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The top 6 UX design books that every designer should read
Where do you start, and keep, learning about user experience design? UX Goodies creator Ioana Teleanu shares the six UX books at the top of her list. Research, feedback, communication, emotion—it’s all here.
Last updated13 Dec 2022
I have this problem, and I think it’s one we share: what should I learn next?
When it comes to UX, I’ve spent years reading all the recommended books and resources I could find. Like you, I often started from lists of the top UX design books. Those gave me lots of ideas, but I also noticed a couple of things.
First, all of the lists looked pretty much the same. They all included books like The Design of Everyday Things, and Don’t Make Me Think. Both of those are great classics, but nowadays they’re not necessarily the best place for budding designers to start.
Second, they were often long lists that lacked context about who specifically would benefit from reading them and why. This often left me feeling more overwhelmed than directed.
So I’ve put together a very short list of my absolute favorite books for UX designers, along with who they’re for and why they are must-reads. And you don’t even have to scroll down to find them. Here they are:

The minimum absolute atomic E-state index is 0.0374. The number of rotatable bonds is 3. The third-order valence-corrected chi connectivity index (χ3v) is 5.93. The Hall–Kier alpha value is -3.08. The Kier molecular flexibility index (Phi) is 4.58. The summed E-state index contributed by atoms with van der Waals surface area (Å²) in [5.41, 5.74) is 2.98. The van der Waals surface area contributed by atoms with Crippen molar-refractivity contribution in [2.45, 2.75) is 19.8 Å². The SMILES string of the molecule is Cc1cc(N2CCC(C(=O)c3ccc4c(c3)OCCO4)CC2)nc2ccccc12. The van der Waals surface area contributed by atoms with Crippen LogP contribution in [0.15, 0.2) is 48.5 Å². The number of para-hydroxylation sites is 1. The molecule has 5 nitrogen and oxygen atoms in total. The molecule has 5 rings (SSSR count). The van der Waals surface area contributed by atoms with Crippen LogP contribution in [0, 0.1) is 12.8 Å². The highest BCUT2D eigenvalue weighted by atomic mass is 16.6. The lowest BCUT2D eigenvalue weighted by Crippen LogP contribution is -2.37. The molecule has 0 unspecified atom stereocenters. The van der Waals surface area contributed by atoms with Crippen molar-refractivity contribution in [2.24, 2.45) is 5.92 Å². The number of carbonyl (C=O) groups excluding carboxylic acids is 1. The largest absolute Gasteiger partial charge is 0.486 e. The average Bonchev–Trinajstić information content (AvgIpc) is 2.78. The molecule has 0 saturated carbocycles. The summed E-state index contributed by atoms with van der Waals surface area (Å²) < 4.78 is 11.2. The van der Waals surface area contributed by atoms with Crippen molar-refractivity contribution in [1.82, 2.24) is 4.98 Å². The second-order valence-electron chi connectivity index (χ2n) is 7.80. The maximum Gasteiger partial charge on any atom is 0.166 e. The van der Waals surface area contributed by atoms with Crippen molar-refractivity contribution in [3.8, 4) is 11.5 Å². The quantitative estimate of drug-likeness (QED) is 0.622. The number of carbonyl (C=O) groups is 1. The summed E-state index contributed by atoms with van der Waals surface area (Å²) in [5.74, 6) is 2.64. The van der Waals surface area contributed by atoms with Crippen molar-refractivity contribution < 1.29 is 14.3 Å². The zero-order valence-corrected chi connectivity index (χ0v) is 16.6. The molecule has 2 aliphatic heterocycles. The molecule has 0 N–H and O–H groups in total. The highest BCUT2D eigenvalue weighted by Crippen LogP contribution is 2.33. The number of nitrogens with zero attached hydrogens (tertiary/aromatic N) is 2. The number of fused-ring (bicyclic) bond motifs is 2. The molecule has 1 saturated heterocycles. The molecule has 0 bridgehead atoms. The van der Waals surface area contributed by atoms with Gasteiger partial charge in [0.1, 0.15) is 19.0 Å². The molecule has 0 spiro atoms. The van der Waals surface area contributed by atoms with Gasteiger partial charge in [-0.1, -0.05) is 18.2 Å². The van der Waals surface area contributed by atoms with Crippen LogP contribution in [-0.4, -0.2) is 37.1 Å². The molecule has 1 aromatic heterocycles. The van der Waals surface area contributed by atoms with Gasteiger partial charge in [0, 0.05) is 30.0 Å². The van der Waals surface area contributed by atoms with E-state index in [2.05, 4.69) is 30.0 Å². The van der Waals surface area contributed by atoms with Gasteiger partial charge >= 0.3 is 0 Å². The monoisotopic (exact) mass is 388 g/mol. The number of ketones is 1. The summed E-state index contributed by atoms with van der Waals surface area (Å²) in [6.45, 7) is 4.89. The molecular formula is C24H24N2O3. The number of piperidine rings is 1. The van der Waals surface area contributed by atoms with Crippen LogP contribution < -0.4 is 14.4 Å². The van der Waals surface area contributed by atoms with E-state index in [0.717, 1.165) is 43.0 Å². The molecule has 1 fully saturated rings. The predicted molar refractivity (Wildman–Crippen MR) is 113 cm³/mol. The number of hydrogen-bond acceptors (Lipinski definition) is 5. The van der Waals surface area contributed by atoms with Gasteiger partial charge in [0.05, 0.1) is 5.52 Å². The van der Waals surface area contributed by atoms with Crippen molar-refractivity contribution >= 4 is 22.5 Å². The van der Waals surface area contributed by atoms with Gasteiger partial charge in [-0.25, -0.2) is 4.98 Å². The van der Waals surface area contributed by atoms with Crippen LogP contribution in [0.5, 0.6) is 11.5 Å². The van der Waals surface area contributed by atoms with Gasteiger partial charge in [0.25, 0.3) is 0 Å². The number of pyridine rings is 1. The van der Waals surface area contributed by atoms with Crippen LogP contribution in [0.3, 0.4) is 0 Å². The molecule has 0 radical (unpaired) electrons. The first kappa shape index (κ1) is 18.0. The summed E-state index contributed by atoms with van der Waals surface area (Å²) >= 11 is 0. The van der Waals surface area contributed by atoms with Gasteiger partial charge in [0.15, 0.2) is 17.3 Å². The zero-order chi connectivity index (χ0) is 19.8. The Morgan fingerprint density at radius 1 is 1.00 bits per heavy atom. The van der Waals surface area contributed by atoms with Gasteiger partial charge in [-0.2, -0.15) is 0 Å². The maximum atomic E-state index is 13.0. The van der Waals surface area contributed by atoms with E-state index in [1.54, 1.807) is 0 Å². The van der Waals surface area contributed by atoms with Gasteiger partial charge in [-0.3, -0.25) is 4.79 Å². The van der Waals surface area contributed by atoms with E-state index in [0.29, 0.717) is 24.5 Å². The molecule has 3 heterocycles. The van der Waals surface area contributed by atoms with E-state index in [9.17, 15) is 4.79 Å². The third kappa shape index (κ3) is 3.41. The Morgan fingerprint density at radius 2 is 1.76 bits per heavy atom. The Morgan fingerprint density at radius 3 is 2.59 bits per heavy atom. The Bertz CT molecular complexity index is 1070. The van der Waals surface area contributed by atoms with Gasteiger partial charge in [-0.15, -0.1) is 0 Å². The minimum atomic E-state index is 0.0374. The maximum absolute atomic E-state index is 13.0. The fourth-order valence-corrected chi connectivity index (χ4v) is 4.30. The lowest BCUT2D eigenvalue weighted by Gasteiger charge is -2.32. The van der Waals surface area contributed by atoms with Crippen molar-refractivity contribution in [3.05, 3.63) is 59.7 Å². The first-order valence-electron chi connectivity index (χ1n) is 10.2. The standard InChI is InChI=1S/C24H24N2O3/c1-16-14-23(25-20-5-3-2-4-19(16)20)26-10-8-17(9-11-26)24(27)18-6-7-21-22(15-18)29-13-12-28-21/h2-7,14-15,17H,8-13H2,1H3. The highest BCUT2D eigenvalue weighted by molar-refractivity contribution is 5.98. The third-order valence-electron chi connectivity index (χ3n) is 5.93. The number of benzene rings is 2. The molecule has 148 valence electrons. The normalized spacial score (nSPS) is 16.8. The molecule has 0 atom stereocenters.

Just Enough Research, by Erika Hall
Ruined by Design, by Mike Monteiro
About Face, by Alan Cooper
Articulating Design Decisions, by Tom Greever
Discussing Design, by Adam Connor & Aaron Irizarry
Designing for Emotion, by Aarron Walter
Below I'll step through the key aims and messages of each book, along with links and other context to keep in mind. And at the end, I’ll share how I decide what to read next—one of the most challenging decisions with so many great books out there!
Like building great products, it all starts with research.
If I had to pick just one book for UX designers, this would be it. It’s one I always come back to.
Why does a list of UX design books start with a book on research? Because you can’t do great design without understanding your users, and this starts with great research.
Just Enough Research will help you ask better questions and think harder about the answers, which ultimately helps you to build better products. You’ll learn all kinds of research methods and analyses, along with tips for how to get stakeholder buy-in for UX research. It’s practical, and it’s also clever and a joy to read.
This book is for: all UX designers, anyone who wants to better understand UX. research, and everyone working closely with UX designers and product development.
You’ll learn: what UX research is, what it isn’t, when you’ve done enough, and so much more.
2. Ruined by Design: How Designers Destroyed the World, and What We Can Do to Fix It
Ruined by Design starts with a catchy—if not terrifying—title, then lays the foundation for how we as designers should think about our role in the world. It’s a must-read for all designers.